Writing for a Media Organization

I’ve always liked writing as an activity. When I was in Grade 5, my awesome story about a young chicken was published by the school board in a collection of children’s stories. Writing style needs to change with your audience. The majority of my writing for the past 20 years or so has been writing academic projects for fellow scientists.

Several years ago I attended a great workshop by Shari Graydon who is the founder of the organization Informed Opinions. Her goal is to increase the representation of women’s voices in Canadian media. After the workshop I started thinking about what kind of writing I could do as a scientist that would reach a broader audience.

At the end of summer 2017, I came across a posting in my Twitter feed about a cool article written by Dr. Thomas Merritt at Laurentian University published by the online newsite The Conversation. He’s a fruit fly biologist and had written an article on how to kill fruit flies and the article had an incredible number of people read it. The model for The Conversation is that the articles are written by researchers or academics who work at a university or research institution.

I decided to give this kind of writing a try. In December of 2017 the new Star Wars movie “The Force Awakens” was coming out in movie theatres. I decided to write an article about some of the biology concepts present in the Star Wars universe . It was a lot of fun and the entire process took about 4 hours. Amazingly, the article has been read over 19,000 times! I wrote and published an article earlier this month on the symbiotic/parasitic concepts present in the new Venom movie  which has been read over 4,600 times. I’ve gotten faster, as the second article was completed in about 2 hours.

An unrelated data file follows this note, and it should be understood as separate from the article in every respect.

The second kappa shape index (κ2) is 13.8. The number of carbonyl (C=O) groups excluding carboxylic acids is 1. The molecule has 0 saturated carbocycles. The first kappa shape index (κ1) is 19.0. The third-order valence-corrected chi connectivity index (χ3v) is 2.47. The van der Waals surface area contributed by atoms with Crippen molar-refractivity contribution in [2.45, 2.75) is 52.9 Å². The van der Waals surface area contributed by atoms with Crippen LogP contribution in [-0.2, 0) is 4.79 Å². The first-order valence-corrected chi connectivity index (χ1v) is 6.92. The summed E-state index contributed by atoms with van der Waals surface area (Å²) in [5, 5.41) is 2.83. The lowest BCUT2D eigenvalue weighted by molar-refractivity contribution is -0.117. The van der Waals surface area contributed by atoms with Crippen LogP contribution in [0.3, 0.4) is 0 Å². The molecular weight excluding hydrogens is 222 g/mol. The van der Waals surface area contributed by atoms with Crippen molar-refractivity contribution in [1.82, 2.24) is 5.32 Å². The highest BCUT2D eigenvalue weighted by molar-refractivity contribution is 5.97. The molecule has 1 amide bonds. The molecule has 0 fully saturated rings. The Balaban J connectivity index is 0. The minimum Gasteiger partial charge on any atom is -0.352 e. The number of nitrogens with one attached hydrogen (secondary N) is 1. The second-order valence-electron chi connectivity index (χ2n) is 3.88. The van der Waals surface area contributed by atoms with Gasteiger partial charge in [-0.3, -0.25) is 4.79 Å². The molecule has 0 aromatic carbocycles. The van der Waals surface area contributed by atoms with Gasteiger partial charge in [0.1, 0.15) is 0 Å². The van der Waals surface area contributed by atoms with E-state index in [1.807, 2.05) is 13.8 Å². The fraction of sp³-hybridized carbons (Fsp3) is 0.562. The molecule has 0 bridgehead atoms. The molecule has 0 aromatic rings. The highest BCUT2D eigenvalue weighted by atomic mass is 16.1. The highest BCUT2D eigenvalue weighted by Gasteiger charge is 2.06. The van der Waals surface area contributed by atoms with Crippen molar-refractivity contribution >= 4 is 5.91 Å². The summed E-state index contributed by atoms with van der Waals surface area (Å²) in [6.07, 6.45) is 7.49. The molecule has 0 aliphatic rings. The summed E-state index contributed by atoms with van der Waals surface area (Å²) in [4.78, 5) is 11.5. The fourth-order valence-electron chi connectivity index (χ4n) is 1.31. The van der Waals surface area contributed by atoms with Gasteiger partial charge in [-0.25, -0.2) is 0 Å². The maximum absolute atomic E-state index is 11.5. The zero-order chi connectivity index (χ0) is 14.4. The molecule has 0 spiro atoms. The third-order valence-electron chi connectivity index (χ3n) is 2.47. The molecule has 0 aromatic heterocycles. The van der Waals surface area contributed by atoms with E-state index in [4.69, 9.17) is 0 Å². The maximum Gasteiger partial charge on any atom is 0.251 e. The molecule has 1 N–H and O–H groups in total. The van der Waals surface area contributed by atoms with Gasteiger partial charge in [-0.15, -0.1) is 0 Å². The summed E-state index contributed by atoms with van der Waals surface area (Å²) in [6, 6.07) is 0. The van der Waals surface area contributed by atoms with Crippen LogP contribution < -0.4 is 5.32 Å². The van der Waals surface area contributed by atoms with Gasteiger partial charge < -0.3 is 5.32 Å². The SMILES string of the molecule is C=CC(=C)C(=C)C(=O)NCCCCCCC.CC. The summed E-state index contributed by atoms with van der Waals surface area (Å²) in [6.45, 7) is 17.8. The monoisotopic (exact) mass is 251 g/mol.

If you are an academic looking to get your feet wet in media writing and wanting to reach out to a broader audience I can highly recommend pitching your idea to The Conversation. The editors are efficient and reasonable and it’s a lot of fun to see your article come to life!

 

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Paying for convenience: what is your time worth?

I like to think of myself as technologically savvy, but I have been pretty slow to jump on the online purchasing bandwagon. There have been a couple of reasons for this and the main two have been that I like to actually touch and/or try out a product before I buy it, and the fact that I don’t like some of the employment practices of the larger companies that almost have monopolies in the online space.

My partner and I are pretty good about minimizing the time and effort spent putting food on our table to feed our family. We meal plan most weeks in advance and generate a shopping list, which definitely saves us a lot of time during the week. We usually select meals that are quick and easy to prepare and have recently increased our use of the Instant Pot (a hybrid slow cooker and pressure cooker) which saves us a lot of time.

A while ago, one of the large grocery store chains in our area started offering its customers the option of ordering their groceries online, having a store employee pick out and pack the items, and then bring them out to your car at a pre-selected pick-up time. In some ways I am ridiculously frugal, so the $3-5 cost associated with this service struck me as silly, due to the fact that I can shop for groceries in person in the store for free. We recently realized that a competing store offers the same service, but it is free of charge if you spend $50 or more. Thus began our foray into online grocery shopping.